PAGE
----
In the summer of 2016, the killing of black youths in Minnesota and Louisiana and subsequent killing of five policemen in Dallas brought to the fore the “Black Lives Matter” theme. At that time, I wrote a piece called “Black Lives Matter.” Then and now, it is an antagonizing and contentious phrase that fuels the racial fire that has been scorching our land since the shooting of Michael Brown, which occurred Aug. 9, 2014. Regardless of one’s views on race, “black lives matter” evokes great emotion.
A common refrain is, “Of course black lives matter; all lives matter.” And, when that response is given, the anger index rises all the more in many black people. And most white people don’t get it.
I believe “black lives matter” needs to be understood in context. For many white Americans, for many years, black lives didn’t matter. No one ever had to say, “white lives matter,” because that was never an issue. The underlying clarion call of “black lives matter” is to declare to insensitive communities that historically have discriminated against and undervalued African Americans that they are wrong. Black lives do matter.
So, in the midst of this COVID-19 pandemic, what black lives matter? Hundreds of thousands of black first responders, health care givers, small business owners, schoolteachers, Christian leaders like George Floyd, and every black life created in God’s image. And these wonderful black lives are victims, like everyone else, of the senseless criminal acts and violence being done using the killing of “Big Floyd” as justification to vent their anger and pain. Unfortunately, many who act under that slogan through rioting, looting and vandalism ruin a noble cause by their shameful expression.
How very, very sad for the millions of all shades of flesh. How very, very sad for America. How very, very sad for the memory of George Floyd, as riots may have taken the attention off Floyd’s tragic death and off the great person he was. However, there are many peaceful protests occurring in this country and around the world, and I offer this tribute from Christianity Today magazine, from May 28:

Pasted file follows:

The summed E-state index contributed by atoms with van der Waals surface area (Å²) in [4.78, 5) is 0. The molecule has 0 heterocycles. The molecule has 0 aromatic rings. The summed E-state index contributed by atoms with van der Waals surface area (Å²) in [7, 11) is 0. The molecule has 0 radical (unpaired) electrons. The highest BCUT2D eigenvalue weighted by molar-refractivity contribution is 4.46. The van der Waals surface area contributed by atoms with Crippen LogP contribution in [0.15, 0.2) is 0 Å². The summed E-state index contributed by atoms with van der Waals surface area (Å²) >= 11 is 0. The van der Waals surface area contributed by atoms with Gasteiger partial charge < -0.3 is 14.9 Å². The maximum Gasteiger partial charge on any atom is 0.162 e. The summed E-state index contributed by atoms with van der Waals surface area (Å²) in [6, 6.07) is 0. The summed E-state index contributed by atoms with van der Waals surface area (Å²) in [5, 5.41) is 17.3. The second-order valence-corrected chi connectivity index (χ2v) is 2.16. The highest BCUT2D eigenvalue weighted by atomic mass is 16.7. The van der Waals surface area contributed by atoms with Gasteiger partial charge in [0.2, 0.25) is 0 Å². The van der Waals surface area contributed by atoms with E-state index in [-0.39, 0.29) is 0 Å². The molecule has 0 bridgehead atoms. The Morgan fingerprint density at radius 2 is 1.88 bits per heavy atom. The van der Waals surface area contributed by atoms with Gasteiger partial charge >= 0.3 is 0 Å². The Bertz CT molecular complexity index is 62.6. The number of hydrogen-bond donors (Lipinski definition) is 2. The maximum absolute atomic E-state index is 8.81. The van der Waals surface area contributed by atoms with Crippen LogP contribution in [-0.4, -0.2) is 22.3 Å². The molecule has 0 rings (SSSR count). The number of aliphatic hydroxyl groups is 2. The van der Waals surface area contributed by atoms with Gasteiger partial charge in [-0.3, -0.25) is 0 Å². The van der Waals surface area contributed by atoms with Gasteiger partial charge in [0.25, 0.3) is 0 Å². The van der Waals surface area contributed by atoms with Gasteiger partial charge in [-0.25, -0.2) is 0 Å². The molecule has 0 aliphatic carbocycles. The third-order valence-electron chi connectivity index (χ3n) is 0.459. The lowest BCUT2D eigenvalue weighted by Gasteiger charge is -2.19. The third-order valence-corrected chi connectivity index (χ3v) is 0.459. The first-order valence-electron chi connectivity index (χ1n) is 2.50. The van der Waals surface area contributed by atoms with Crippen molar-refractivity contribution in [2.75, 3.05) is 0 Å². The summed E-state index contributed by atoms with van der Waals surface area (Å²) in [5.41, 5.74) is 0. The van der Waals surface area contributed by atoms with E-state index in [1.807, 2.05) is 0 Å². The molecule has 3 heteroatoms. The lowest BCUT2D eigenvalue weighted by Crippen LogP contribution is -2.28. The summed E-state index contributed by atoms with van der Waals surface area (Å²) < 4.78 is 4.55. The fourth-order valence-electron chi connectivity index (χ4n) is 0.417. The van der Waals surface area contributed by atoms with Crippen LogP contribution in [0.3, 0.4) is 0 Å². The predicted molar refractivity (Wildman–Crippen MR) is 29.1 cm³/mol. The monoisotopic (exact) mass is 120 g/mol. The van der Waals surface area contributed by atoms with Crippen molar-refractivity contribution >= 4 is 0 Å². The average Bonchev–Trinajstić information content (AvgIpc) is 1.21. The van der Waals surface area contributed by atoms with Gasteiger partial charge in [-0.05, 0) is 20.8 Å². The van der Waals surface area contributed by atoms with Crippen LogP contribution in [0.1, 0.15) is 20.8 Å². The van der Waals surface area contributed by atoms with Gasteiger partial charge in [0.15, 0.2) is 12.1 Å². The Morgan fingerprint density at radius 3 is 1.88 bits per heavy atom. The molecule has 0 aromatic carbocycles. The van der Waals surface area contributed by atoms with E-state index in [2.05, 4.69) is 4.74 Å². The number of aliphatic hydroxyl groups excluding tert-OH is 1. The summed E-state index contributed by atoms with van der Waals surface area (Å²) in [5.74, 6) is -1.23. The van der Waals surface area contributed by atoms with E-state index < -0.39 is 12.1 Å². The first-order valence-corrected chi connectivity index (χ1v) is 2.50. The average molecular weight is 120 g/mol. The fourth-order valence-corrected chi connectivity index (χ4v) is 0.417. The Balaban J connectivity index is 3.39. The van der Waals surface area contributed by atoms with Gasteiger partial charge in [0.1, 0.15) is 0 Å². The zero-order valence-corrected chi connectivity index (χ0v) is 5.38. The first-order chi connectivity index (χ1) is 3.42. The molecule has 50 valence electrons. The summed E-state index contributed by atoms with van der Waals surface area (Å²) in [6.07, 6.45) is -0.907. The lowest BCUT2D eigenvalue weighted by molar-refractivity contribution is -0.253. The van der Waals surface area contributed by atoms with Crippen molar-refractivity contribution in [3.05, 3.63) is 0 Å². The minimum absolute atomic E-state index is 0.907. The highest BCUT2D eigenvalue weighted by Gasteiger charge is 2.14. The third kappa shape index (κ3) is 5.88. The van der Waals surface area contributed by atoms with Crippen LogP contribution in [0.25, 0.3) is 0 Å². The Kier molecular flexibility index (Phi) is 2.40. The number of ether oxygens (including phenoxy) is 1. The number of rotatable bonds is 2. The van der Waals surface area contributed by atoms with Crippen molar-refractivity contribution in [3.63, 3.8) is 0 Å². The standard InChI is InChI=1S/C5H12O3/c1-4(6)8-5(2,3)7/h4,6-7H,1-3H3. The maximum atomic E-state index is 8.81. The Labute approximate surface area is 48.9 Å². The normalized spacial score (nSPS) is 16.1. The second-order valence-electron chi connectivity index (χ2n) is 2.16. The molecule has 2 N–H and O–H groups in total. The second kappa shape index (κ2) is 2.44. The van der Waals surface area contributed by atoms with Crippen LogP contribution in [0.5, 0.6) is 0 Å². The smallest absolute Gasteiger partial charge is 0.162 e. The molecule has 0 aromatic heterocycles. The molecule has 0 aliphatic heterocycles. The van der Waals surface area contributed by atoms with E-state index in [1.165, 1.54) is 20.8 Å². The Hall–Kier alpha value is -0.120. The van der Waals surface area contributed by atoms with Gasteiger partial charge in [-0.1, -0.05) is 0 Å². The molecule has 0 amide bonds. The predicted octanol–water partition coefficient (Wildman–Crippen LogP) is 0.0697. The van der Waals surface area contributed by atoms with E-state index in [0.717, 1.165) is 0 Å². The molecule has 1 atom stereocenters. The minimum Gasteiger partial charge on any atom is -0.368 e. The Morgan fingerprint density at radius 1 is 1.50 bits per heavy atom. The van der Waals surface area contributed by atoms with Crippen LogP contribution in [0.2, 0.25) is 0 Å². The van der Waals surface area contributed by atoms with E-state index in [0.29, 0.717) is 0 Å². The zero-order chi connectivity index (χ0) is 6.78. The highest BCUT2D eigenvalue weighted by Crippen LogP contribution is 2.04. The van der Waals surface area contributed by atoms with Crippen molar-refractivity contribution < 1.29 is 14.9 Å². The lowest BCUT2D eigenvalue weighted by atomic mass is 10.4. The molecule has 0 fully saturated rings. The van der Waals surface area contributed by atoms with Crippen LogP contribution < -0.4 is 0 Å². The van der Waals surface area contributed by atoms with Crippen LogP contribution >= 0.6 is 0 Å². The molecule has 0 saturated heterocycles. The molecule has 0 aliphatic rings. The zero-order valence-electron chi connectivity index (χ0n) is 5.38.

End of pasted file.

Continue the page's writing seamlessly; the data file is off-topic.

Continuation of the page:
The rest of the country knows George Floyd from several minutes of cell phone footage captured during his final hours. But in Houston’s Third Ward, they know Floyd for how he lived for decades — a mentor to a generation of young men and a “person of peace.”
Before moving to Minneapolis for a job opportunity through a Christian work program, the 46-year-old spent almost his entire life in the historically black Third Ward, where he was called “Big Floyd” and regarded as an “OG,” a de facto community leader and elder statesmen, his ministry partners say.
Floyd spoke of breaking the cycle of violence he saw among young people and used his influence to bring outside ministries to the area to do discipleship and outreach, particularly in the Cuney Homes housing project, locally known as “the Bricks.”
“George Floyd was a person of peace sent from the Lord that helped the gospel go forward in a place that I never lived in,” said Patrick PT Ngwolo, pastor of Resurrection Houston, which held services at Cuney.
The Christianity Today article continues (click here); I encourage you to read the rest. Regardless of his Christian faith and ministry, his murder is a terrible tragedy. No one deserves to die that way. And at the hands (knee) of a police officer — can there be a worse evidence of the terrible corruption of a human heart? And now the soul of our nation, which is already reeling over the loss of over 100,000 citizens in the past few months due to COVID, is deeply wounded again.
I would image Big Floyd would be the last person to want to see the violence and destruction being waged as an outbreak after his death. But I also imagine he would be marching in every rally that is peacefully calling attention to the brutality often waged against black men. As a believer, I mourn his loss as a person made in God’s image; I mourn his loss because of the way it happened; and I mourn his loss because he was a warrior for the Kingdom of God. God, help us.
But for another reason, I support “black lives matter,” referring not just to the survival of black people, but to their quality of life. Working in the city of Newark in a college that is 45% black, I am deeply committed to serving the underserved with accredited, Christ-centered education. It matters to me that my students — my friends, my sisters and brothers — have every opportunity to enhance their spiritual, professional and economic lives. As a community of people historically marginalized, many African Americans and others have attended poor-quality public schools that have not prepared them well for college. But, given a chance, many of them are eager learners. Their black lives matter a great deal to me.
Christian people, can we not all agree that “You will know the truth, and the truth will set you free” was not given just for Jews and caucasians? To Him who said this and who is the Truth — absolutely, black lives matter.
David E. Schroeder is president of Pillar College, based in Newark. Pillar College is a multisite campus in Newark, Somerset, Plainfield and Paterson. It enrolls approximately 600 students in its associate, undergraduate and graduate degree programs.